New Crazy Ecommerce Video Gets Personal With Your Information

OK I really laughed out loud on this one. In Price Checked, Mark, as the clueless cashier, harasses the fetching customer “Jen” for personal info before he’ll tell her cart’s total. Mark really gets his cheese on for this one and emanates the tact and charm of a creepy small town used car salesman (apologies in advance to all smal town used car salesfolks).

Video #5 – Price Checked

Anyhow, this topic of ‘when should sites ask for personal info?’ touches on privacy, ID security, logistics, as well as, well … tact. Not knowing the final tally is a personal pet peeve for me when shopping online … I simply ask for the REAL GRAND TOTAL, with tax and shipping, before surrendering my name, rank and credit card number. Sheesh, is it so hard?

Certainly, some etailers want to capture this info in order to oblige you into making a purchase and also send you newsletters, coupons, offers, … but in reality, this lack of transparency is just annoying (and almost insulting) to increasingly sophisticated shoppers.

My (radical) opinion is: if you show a running total (with tax/shipping estimates) shoppers will abandon less and buy more since the mystery is removed. Of course I might be totally wrong – anyone have a study on this?

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4 Responses to “New Crazy Ecommerce Video Gets Personal With Your Information”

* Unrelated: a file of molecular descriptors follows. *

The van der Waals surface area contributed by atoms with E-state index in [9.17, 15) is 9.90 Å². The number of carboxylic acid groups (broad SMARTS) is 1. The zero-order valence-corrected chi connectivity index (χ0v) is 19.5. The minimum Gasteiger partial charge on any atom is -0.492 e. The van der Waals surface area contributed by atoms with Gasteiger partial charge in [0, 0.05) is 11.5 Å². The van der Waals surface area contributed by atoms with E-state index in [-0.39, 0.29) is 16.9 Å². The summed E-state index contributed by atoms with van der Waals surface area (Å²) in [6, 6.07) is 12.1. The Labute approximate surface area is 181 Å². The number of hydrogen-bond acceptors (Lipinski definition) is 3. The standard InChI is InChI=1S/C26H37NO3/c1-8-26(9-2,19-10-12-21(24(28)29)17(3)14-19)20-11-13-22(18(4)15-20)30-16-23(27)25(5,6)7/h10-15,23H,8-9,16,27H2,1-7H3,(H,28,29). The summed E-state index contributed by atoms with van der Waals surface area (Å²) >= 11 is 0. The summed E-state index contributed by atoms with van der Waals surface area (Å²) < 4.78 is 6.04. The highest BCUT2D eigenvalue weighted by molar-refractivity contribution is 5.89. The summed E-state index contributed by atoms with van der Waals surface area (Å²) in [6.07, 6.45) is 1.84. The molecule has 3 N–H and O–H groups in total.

1. steve matlock says:

    Some of the total calculations require a web site to know your shipping address – tax can be calculated by where you live, where you are shipping to, where the item is shipping from, or where the company that’s selling the item is located.

    Shipping requires the web site to know whether you’re shipping standard, ground, next day, 2-day, and so on.

    Sometimes shipping is taxed, and sometimes it’s not.

    What do you think web sites should do – give an estimated total before you hand over your shipping address? I’m thinking that might be useful with a caveat of “this is estimated – we won’t know until we get your ZIP code.”

  2. It can be done, but it’s often a technology or business process problem.

    If you have flat rate or threshold based shipping – the shipping part is easy. Taxes become tricky when you have multiple locations across various states (assuming we are talking about a US retailer). The answer for that is to do pre-checkout shipping/tax estimates – this requires a tax rate lookup table (companies like eSalesTax offer this).

    You ask a user to enter the address zip code on the cart page (this is one field exclusive of all other personal info, so resistance is minimal). Query the tax and shipping tables – return available shipping options and rates (standard, overnight, etc.) – default to lowest cost rate – display total (including taxes).

    All of this ideally uses Ajax to maintain the users page position and for speed. If a user switches shipping types, simply re-calculate total based on such – easy.

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